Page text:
Harry Turner's Footnotes to Fandom
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I recently picked up a remaindered copy of Arthur C. Clarke's By Space Possessed.
Glancing through a piece titled 'Memoirs of an Armchair Astronaut (Retired)', harking back to the thirties, I read: "The actual building of rockets was frowned upon, for it would only result in police proceedings under the 1875 Explosives Act, as a group of experimenters in the north country has already proved."
A comment that screamed out for an explanatory footnote, such as this piece, on the unusual case of Rex v. The Manchester Interplanetary Society

— Harry Turner

Rocket That Was Meant For A Planet Explodes In Manchester
And Police Say — “Stop It”

For the full archive of available newspaper cuttings see
Footnote 1a or CLICK HERE

Manchester Interplanetary Society rocket contest, 1937 Manchester Interplanetary Society rocket contest, 1937

Manchester Interplanetary Society, 1937, Harry Turner and his rocket
Foreground (left to right): Eric Burgess,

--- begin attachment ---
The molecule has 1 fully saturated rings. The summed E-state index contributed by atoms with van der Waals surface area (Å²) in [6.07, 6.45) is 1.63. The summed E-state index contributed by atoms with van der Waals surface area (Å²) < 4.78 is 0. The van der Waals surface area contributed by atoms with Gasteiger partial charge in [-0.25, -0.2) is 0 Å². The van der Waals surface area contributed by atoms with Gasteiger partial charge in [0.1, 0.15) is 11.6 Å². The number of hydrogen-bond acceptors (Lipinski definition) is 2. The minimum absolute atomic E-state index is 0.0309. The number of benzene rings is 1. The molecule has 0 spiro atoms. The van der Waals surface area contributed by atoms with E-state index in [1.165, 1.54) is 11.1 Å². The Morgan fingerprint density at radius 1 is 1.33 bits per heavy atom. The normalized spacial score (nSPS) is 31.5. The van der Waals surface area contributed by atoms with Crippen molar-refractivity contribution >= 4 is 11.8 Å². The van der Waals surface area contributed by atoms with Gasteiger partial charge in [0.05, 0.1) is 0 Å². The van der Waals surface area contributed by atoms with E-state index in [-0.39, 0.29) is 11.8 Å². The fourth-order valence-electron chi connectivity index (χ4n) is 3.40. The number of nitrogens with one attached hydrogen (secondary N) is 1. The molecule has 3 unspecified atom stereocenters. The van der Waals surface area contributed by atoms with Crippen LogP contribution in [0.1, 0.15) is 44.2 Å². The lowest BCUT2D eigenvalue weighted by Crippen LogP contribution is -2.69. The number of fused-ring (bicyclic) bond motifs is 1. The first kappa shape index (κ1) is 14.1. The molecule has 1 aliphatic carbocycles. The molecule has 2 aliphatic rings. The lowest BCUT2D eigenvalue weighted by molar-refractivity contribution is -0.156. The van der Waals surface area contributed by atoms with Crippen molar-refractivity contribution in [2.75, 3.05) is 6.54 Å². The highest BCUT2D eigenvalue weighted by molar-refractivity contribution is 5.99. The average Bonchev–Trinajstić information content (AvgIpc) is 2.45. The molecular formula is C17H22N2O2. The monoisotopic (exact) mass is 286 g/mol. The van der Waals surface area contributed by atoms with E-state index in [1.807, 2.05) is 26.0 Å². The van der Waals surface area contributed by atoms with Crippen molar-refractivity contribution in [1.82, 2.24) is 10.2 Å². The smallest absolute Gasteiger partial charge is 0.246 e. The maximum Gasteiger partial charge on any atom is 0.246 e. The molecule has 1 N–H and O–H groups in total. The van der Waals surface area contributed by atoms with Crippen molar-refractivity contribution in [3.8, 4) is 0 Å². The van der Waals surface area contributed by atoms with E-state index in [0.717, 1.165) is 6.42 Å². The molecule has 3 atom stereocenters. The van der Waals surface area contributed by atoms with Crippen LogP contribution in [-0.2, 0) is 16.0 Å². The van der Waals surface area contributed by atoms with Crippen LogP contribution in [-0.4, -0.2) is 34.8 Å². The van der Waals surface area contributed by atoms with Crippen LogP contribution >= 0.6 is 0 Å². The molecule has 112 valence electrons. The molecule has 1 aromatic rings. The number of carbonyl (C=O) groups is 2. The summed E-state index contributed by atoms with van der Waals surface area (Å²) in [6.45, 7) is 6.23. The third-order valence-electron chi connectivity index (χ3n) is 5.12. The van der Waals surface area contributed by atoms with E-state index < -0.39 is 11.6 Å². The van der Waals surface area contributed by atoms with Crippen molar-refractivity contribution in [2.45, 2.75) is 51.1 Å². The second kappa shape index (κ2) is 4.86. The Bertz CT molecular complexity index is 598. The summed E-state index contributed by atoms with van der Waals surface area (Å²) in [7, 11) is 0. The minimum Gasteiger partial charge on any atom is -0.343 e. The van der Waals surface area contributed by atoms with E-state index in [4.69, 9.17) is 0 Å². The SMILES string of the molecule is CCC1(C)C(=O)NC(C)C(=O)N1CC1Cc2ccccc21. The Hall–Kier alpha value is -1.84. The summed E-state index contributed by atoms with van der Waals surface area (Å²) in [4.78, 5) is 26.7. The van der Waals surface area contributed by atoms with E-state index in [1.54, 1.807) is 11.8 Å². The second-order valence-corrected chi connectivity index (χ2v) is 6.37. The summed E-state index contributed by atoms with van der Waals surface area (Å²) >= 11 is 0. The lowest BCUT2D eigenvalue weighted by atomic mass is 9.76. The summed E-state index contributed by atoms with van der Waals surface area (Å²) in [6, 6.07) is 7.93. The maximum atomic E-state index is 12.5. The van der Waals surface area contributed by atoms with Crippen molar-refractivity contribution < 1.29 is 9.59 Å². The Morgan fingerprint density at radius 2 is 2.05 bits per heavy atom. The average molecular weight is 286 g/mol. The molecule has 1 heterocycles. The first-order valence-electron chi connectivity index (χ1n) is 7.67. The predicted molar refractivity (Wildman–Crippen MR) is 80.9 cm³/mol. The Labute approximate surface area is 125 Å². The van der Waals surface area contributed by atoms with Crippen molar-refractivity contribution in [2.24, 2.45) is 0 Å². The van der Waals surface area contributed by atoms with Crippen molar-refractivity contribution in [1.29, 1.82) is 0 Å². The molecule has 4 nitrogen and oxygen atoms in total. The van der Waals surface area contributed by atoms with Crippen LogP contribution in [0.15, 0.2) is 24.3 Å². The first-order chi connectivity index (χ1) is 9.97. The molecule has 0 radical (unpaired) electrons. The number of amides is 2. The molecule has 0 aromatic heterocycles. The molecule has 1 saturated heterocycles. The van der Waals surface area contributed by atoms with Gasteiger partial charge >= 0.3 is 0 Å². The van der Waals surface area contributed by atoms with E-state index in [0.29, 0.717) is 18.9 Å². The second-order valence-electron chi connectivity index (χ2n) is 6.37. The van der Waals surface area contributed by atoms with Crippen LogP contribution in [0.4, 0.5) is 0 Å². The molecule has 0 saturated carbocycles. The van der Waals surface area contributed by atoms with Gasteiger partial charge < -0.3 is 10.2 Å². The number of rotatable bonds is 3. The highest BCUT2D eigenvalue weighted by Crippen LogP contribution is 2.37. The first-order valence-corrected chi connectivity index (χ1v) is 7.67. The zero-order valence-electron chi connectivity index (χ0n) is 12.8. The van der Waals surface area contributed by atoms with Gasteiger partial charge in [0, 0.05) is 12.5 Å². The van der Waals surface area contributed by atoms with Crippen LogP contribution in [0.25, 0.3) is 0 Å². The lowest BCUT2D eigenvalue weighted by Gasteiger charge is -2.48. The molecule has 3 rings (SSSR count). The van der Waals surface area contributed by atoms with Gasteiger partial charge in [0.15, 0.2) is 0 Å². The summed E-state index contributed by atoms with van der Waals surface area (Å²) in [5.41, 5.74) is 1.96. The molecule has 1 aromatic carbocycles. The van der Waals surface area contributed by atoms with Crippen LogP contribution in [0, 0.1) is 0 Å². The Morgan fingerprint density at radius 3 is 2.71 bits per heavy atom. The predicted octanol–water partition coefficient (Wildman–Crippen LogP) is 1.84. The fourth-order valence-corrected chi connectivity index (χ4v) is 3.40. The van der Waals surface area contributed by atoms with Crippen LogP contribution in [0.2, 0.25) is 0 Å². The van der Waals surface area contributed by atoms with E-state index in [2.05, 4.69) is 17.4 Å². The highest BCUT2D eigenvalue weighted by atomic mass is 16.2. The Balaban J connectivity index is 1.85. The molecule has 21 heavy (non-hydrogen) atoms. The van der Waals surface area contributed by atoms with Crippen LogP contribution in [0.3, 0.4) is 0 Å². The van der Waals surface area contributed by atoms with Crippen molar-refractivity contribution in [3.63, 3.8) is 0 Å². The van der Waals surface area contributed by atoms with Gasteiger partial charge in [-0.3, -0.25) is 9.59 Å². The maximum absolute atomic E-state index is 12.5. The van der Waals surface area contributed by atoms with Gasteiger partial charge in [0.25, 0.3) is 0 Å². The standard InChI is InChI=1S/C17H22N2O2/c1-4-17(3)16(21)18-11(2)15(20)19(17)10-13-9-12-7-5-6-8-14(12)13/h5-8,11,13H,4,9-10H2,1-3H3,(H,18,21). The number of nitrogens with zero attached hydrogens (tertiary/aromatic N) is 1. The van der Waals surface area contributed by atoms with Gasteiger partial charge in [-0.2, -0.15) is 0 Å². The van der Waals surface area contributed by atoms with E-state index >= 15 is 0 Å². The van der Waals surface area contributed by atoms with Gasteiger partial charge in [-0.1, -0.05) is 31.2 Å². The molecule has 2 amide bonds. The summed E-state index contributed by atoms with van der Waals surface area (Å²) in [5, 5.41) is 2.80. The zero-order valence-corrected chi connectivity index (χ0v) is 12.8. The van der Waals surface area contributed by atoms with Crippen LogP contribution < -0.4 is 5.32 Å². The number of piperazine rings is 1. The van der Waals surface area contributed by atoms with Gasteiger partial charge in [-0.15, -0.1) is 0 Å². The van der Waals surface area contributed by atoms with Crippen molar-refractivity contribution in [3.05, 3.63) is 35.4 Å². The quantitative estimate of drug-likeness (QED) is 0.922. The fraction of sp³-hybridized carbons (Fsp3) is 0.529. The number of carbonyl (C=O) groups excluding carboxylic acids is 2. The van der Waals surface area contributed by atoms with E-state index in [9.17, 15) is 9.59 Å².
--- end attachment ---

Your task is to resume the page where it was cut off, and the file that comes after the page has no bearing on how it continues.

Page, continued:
Bill Heeley, Trevor Cusack, Harry Turner
I don't suppose many readers will remember that momentous front-page headline on the Sunday Express. Probably not many of you were around to read it, since it appeared on the issue dated 28 March 1937.

The story first broke in the stop-press column of the Manchester Evening News on the Saturday it happened. After absorbing the vital stop-press information 68 min Manchester C 2 Bolton W 1, football fans discovered Herbert Snelson (14), Fourth Avenue, Clayton, taken Ancoats Hospital injured exploding rocket Manchester Interplanetary Society contest at Clayton Vale. Later editions carried the headline THREE HIT AT ROCKET CONTEST and ran a story filling nine column inches.

Next day the nationals took it up. Here's some of the Sunday Express story: "Two people were slightly injured today when a rocket, fired during a demonstration at Clayton Vale, Manchester, exploded. They were Robert Snelson... and M.G.E. Wade, secretary of the Manchester Interplanetary Society, which promoted the demonstration. A cine cameraman was struck but was uninjured. The police stopped the demonstration... Manchester Interplanetary Society is a recently formed body aiming at the evolution of new types of rockets. The average age of the society's sixteen members is 17. The society was started by 16-year-old president Eric Burgess. Today's demonstration was the first of its kind."